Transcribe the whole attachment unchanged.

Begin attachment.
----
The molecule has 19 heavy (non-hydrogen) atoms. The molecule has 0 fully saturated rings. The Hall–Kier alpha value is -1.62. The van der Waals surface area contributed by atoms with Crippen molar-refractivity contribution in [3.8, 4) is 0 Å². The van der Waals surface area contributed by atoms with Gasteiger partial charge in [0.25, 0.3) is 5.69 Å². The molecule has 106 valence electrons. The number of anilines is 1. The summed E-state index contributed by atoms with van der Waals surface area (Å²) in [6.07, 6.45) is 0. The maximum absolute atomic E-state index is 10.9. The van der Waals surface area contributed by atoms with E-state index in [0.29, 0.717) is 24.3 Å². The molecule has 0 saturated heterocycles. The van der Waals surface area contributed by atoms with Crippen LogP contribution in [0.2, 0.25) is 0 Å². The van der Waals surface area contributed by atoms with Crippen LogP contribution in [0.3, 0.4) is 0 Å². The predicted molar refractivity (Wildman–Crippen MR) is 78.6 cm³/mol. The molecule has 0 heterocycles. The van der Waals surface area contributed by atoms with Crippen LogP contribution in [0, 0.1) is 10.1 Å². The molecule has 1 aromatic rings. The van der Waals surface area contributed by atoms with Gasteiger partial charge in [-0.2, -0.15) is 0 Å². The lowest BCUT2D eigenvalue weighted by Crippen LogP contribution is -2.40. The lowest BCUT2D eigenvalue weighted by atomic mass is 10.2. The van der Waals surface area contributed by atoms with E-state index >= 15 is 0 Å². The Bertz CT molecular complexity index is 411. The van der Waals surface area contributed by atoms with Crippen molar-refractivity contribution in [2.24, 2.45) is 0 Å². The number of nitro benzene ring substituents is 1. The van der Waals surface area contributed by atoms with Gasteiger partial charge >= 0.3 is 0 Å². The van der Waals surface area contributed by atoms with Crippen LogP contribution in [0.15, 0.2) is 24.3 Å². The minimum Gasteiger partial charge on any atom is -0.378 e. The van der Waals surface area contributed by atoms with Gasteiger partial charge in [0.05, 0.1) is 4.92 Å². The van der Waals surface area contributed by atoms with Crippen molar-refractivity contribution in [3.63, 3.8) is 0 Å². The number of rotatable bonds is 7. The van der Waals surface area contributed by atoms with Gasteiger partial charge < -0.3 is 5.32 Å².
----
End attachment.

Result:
The molecule has 19 heavy (non-hydrogen) atoms. The molecule has 0 fully saturated rings. The Hall–Kier alpha value is -1.62. The van der Waals surface area contributed by atoms with Crippen molar-refractivity contribution in [3.8, 4) is 0 Å². The van der Waals surface area contributed by atoms with Gasteiger partial charge in [0.25, 0.3) is 5.69 Å². The molecule has 106 valence electrons. The number of anilines is 1. The summed E-state index contributed by atoms with van der Waals surface area (Å²) in [6.07, 6.45) is 0. The maximum absolute atomic E-state index is 10.9. The van der Waals surface area contributed by atoms with E-state index in [0.29, 0.717) is 24.3 Å². The molecule has 0 saturated heterocycles. The van der Waals surface area contributed by atoms with Crippen LogP contribution in [0.2, 0.25) is 0 Å². The van der Waals surface area contributed by atoms with Crippen LogP contribution in [0.3, 0.4) is 0 Å². The predicted molar refractivity (Wildman–Crippen MR) is 78.6 cm³/mol. The molecule has 0 heterocycles. The van der Waals surface area contributed by atoms with Crippen LogP contribution in [0, 0.1) is 10.1 Å². The molecule has 1 aromatic rings. The van der Waals surface area contributed by atoms with Gasteiger partial charge in [-0.2, -0.15) is 0 Å². The lowest BCUT2D eigenvalue weighted by Crippen LogP contribution is -2.40. The lowest BCUT2D eigenvalue weighted by atomic mass is 10.2. The van der Waals surface area contributed by atoms with E-state index >= 15 is 0 Å². The Bertz CT molecular complexity index is 411. The van der Waals surface area contributed by atoms with Crippen molar-refractivity contribution in [2.24, 2.45) is 0 Å². The number of nitro benzene ring substituents is 1. The van der Waals surface area contributed by atoms with Gasteiger partial charge >= 0.3 is 0 Å². The van der Waals surface area contributed by atoms with Crippen LogP contribution in [0.15, 0.2) is 24.3 Å². The minimum Gasteiger partial charge on any atom is -0.378 e. The van der Waals surface area contributed by atoms with Gasteiger partial charge in [0.05, 0.1) is 4.92 Å². The van der Waals surface area contributed by atoms with Crippen molar-refractivity contribution in [3.63, 3.8) is 0 Å². The number of rotatable bonds is 7. The van der Waals surface area contributed by atoms with Gasteiger partial charge < -0.3 is 5.32 Å².